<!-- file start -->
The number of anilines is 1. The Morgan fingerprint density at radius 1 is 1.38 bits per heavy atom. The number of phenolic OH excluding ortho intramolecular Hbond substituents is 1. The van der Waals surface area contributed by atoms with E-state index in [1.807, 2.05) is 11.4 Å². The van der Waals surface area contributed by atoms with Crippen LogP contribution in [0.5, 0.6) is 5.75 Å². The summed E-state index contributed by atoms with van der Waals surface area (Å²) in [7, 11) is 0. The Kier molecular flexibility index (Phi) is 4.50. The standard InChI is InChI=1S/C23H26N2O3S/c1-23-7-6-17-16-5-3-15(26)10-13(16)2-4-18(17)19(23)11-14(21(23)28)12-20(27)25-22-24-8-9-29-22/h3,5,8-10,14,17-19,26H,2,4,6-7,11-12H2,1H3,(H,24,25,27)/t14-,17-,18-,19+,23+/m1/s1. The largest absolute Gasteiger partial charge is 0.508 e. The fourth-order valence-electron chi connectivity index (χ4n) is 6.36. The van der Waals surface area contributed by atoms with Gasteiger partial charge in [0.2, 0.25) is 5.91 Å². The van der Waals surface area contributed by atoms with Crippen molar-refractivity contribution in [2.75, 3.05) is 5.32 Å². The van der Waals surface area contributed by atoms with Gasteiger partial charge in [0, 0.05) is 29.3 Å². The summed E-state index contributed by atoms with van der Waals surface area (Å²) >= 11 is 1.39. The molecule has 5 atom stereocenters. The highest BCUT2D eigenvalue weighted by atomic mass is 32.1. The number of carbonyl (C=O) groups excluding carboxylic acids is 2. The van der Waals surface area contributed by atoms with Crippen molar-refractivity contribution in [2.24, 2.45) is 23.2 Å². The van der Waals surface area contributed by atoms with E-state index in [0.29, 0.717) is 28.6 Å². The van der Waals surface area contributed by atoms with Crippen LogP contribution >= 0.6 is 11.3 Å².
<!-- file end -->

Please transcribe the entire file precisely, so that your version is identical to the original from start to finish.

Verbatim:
The number of anilines is 1. The Morgan fingerprint density at radius 1 is 1.38 bits per heavy atom. The number of phenolic OH excluding ortho intramolecular Hbond substituents is 1. The van der Waals surface area contributed by atoms with E-state index in [1.807, 2.05) is 11.4 Å². The van der Waals surface area contributed by atoms with Crippen LogP contribution in [0.5, 0.6) is 5.75 Å². The summed E-state index contributed by atoms with van der Waals surface area (Å²) in [7, 11) is 0. The Kier molecular flexibility index (Phi) is 4.50. The standard InChI is InChI=1S/C23H26N2O3S/c1-23-7-6-17-16-5-3-15(26)10-13(16)2-4-18(17)19(23)11-14(21(23)28)12-20(27)25-22-24-8-9-29-22/h3,5,8-10,14,17-19,26H,2,4,6-7,11-12H2,1H3,(H,24,25,27)/t14-,17-,18-,19+,23+/m1/s1. The largest absolute Gasteiger partial charge is 0.508 e. The fourth-order valence-electron chi connectivity index (χ4n) is 6.36. The van der Waals surface area contributed by atoms with Gasteiger partial charge in [0.2, 0.25) is 5.91 Å². The van der Waals surface area contributed by atoms with Crippen molar-refractivity contribution in [2.75, 3.05) is 5.32 Å². The van der Waals surface area contributed by atoms with Gasteiger partial charge in [0, 0.05) is 29.3 Å². The summed E-state index contributed by atoms with van der Waals surface area (Å²) >= 11 is 1.39. The molecule has 5 atom stereocenters. The highest BCUT2D eigenvalue weighted by atomic mass is 32.1. The number of carbonyl (C=O) groups excluding carboxylic acids is 2. The van der Waals surface area contributed by atoms with Crippen molar-refractivity contribution in [2.24, 2.45) is 23.2 Å². The van der Waals surface area contributed by atoms with E-state index in [0.29, 0.717) is 28.6 Å². The van der Waals surface area contributed by atoms with Crippen LogP contribution >= 0.6 is 11.3 Å².